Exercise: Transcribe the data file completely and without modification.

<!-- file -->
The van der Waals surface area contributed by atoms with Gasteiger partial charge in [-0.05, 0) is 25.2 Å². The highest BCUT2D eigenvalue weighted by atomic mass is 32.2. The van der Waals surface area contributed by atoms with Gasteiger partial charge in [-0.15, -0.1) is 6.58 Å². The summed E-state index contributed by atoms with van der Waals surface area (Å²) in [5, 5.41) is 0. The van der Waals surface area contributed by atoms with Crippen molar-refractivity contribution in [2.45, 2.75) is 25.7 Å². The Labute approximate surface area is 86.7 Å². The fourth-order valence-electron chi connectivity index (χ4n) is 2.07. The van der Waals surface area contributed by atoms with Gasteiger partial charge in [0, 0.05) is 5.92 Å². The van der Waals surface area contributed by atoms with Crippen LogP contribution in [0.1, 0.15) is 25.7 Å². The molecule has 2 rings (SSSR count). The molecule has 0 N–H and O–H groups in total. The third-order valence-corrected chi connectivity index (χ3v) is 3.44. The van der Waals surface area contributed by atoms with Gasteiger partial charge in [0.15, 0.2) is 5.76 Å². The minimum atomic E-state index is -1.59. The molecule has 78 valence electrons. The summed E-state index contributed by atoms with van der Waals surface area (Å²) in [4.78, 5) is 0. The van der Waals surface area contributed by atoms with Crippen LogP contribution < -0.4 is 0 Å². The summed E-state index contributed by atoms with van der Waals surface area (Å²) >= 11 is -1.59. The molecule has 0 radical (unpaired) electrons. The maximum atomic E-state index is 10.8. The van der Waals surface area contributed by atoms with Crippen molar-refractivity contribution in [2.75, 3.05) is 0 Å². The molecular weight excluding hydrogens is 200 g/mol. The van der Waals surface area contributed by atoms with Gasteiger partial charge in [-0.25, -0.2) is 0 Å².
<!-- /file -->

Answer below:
The van der Waals surface area contributed by atoms with Gasteiger partial charge in [-0.05, 0) is 25.2 Å². The highest BCUT2D eigenvalue weighted by atomic mass is 32.2. The van der Waals surface area contributed by atoms with Gasteiger partial charge in [-0.15, -0.1) is 6.58 Å². The summed E-state index contributed by atoms with van der Waals surface area (Å²) in [5, 5.41) is 0. The van der Waals surface area contributed by atoms with Crippen molar-refractivity contribution in [2.45, 2.75) is 25.7 Å². The Labute approximate surface area is 86.7 Å². The fourth-order valence-electron chi connectivity index (χ4n) is 2.07. The van der Waals surface area contributed by atoms with Gasteiger partial charge in [0, 0.05) is 5.92 Å². The van der Waals surface area contributed by atoms with Crippen LogP contribution in [0.1, 0.15) is 25.7 Å². The molecule has 2 rings (SSSR count). The molecule has 0 N–H and O–H groups in total. The third-order valence-corrected chi connectivity index (χ3v) is 3.44. The van der Waals surface area contributed by atoms with Gasteiger partial charge in [0.15, 0.2) is 5.76 Å². The minimum atomic E-state index is -1.59. The molecule has 78 valence electrons. The summed E-state index contributed by atoms with van der Waals surface area (Å²) in [4.78, 5) is 0. The van der Waals surface area contributed by atoms with Crippen LogP contribution < -0.4 is 0 Å². The summed E-state index contributed by atoms with van der Waals surface area (Å²) >= 11 is -1.59. The molecule has 0 radical (unpaired) electrons. The maximum atomic E-state index is 10.8. The van der Waals surface area contributed by atoms with Crippen molar-refractivity contribution in [2.75, 3.05) is 0 Å². The molecular weight excluding hydrogens is 200 g/mol. The van der Waals surface area contributed by atoms with Gasteiger partial charge in [-0.25, -0.2) is 0 Å².